3. Brand Loyalty, Respect, Trust, Authenticity. Teens like Brandy because it is something to call their own, within a network that’s all their own. And it feels authentic to them. Teens like American Eagle for what it is. Awesome jeans and shorts. They may not be keen on a mainstream big box brand taking on an indie vibe for the masses. Just like Snapchat, teens like things where adults aren’t. 
  4. Collabs and social media works pretty well. Working out an underground collab with teens and teen models on IG with Brandy and AE jeans and shorts would have been a much better strategy to win back teen audience and gain influence as one of America’s #1 denim brands. Perhaps a strong social media strategy including hundreds – no, thousands of awesome shots of top influencers wearing your AE brand with the Brandy Melville brand. Brandy doesn’t do denim. But a lot of their shots on IG are girls in denim. The question you should have asked is, “why aren’t they wearing AE denim, and how can we fill that gap?”
  5. Unique is important for teens. Teens like finding clothes that set them apart from the others, mixing and matching styles they like. Teens like vintage, new, obscure, different and trendy. Jumping on a bandwagon, creating almost the exact same styles and competing with their favorite brand (and in some cases, charging more) may not win them over. It’s not original. It looks like a desperate attempt. If they want a mainstream brand to wear that emulates Brandy, they will head to Forever21, who is the queen of cheap, knock-off styles.
  6. Leader or Follower? Again, everyone expects F21 to knock off everyone, and it’s pretty much OK because they are a fast fashion company whose schtick is to offer whatever is trendy. But coming from AEO, the biggest American brand, it’s surprising, and may raise doubts.
  7. The brand message is confusing. I don’t understand how the one brand “Don’t Ask Why” can be a testing ground for your main brand “American Eagle”, with two separate labels. In an interview with Racked, Chad Kessler, AE Global Brand President states, “We use ‘Don’t Ask Why’ as a kind of testing lab for the American Eagle brand. For example, the team came back from Coachella with new silhouettes we hadn’t incorporated into the American Eagle collection yet, and now we have those in the works with ‘Don’t Ask Why’. We’ll bring those into ‘Don’t Ask Why’ stores in the next month or so, and if they work, we’ll roll them out for American Eagle.”  Man, WTF?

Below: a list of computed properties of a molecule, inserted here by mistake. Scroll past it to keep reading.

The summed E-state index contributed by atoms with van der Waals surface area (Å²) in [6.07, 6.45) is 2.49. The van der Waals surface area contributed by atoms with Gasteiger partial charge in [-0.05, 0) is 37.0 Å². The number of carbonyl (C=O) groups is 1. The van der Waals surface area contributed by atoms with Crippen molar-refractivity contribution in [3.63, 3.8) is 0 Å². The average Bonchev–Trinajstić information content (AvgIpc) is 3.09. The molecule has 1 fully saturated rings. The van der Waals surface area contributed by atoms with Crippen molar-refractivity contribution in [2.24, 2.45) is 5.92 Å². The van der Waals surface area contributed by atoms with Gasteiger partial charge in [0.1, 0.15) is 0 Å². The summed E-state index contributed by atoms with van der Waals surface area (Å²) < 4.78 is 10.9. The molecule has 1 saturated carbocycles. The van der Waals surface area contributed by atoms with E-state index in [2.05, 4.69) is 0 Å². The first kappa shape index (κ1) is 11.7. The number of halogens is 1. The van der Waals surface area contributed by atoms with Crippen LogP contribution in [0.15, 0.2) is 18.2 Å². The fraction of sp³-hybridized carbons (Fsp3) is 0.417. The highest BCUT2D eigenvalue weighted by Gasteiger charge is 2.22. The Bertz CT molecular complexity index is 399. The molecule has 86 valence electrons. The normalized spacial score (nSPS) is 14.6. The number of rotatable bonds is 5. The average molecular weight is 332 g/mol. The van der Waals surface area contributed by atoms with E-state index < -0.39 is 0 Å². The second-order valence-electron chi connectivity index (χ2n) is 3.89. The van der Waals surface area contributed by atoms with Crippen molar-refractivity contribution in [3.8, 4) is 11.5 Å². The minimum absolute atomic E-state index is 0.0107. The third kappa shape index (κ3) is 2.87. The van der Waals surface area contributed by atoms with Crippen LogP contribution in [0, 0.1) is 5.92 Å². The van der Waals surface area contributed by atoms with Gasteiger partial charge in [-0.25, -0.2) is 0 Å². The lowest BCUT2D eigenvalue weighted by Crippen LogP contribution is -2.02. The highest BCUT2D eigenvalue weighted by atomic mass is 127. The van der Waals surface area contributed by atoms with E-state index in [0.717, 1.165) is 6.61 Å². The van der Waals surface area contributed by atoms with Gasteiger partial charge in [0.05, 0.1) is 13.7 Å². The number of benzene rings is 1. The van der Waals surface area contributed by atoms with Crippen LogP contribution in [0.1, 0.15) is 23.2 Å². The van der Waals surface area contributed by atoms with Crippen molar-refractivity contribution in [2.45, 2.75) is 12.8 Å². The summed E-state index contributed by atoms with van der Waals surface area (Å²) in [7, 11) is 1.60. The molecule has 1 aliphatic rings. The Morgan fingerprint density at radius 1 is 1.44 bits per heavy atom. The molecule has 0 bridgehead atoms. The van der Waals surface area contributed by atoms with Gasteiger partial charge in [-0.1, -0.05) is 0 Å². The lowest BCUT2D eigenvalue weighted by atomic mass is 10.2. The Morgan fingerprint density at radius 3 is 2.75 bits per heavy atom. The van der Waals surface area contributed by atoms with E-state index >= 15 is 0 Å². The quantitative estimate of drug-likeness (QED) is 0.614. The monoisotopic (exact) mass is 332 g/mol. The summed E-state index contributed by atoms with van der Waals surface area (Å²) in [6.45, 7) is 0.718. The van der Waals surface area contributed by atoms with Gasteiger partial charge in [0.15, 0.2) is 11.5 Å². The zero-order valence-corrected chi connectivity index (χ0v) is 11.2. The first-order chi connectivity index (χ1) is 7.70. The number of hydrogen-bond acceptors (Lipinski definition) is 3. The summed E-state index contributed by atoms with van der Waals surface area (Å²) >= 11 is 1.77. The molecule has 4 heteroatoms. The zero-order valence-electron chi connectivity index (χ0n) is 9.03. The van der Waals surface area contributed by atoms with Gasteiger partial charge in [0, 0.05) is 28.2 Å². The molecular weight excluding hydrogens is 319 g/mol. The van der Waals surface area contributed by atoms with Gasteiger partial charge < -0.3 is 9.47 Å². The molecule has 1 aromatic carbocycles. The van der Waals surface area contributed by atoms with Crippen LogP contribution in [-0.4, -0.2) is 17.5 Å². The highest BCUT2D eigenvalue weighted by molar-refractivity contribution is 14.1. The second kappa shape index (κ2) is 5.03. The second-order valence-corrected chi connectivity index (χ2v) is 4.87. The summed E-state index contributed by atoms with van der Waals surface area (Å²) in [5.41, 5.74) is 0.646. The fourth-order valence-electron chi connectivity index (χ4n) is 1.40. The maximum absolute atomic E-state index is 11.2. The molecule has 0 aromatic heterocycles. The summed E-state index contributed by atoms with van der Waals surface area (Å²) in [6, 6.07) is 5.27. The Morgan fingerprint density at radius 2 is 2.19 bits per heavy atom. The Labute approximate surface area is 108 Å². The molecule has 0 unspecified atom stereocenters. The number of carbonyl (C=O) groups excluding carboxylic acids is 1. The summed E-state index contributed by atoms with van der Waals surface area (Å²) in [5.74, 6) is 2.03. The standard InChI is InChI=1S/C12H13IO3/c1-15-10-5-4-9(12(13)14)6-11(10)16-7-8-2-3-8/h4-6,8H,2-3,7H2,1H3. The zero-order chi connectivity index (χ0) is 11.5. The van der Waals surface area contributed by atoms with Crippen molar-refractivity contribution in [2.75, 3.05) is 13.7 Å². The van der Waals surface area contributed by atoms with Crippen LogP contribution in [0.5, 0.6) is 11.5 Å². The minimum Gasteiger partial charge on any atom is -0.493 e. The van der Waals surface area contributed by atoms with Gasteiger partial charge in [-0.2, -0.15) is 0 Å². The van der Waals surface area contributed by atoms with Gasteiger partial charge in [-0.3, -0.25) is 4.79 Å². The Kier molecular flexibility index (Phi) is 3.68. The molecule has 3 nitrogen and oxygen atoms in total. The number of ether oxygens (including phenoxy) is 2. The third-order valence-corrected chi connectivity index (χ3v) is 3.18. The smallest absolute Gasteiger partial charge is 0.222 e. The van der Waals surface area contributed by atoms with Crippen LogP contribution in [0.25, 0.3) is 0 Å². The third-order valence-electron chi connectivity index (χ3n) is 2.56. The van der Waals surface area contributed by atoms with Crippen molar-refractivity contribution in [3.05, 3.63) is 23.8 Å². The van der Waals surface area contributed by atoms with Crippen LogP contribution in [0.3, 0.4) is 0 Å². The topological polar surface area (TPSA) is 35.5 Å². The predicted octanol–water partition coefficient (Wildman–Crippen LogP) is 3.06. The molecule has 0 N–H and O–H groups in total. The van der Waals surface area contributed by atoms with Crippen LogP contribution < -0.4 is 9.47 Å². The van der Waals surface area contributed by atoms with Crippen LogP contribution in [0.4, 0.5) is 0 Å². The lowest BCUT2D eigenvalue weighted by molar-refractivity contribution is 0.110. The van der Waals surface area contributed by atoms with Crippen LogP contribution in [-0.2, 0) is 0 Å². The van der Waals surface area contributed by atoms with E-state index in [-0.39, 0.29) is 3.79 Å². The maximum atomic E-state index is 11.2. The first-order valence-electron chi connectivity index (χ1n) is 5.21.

8. Stick to What you Know. Denim is the key AE product and their kryptonite; not many big box retailers do it quite as good as AE in fit, quality, variety and price. Girls, teens and adults LOVE American Eagle denim. They just need to stick with that and not be something they’re not in an attempt to gain customers by “chasing” what’s already being done well. Teens love vintage high waist jeans. Don’t believe me, check out these vintage AEO shorts.  AE should do more of that.
  9. Many may not be OK with the ‘one size fits most’ strategy. In fact. Brandy has faced a lot of backlash from news, bloggers, customers and moms with it’s ‘one size’ (which is Small) strategy. A petition was launched at against American Eagle and Brandy with a “Stop the misrepresentation of women by the “One Size Fits All” label in clothing stores”

That’s my two cents. We all understand that imitation is the best form of flattery, one likes a copycat.


Image sources: Brandy Melville,

The Anatomy of a Bubble in Fashion #FastFashion

Everything that goes up must come down.

Let’s take a classic Bubble pattern (mind you, this is schematic of a financial bubble):


Bubbles happen when the price of (fill in the blank) rises to an extreme level – way beyond its fair market value. So what causes a product’s price to rise so high?  The simplified reason is strong demand and, of course, investors and businesses capitalizing on that demand.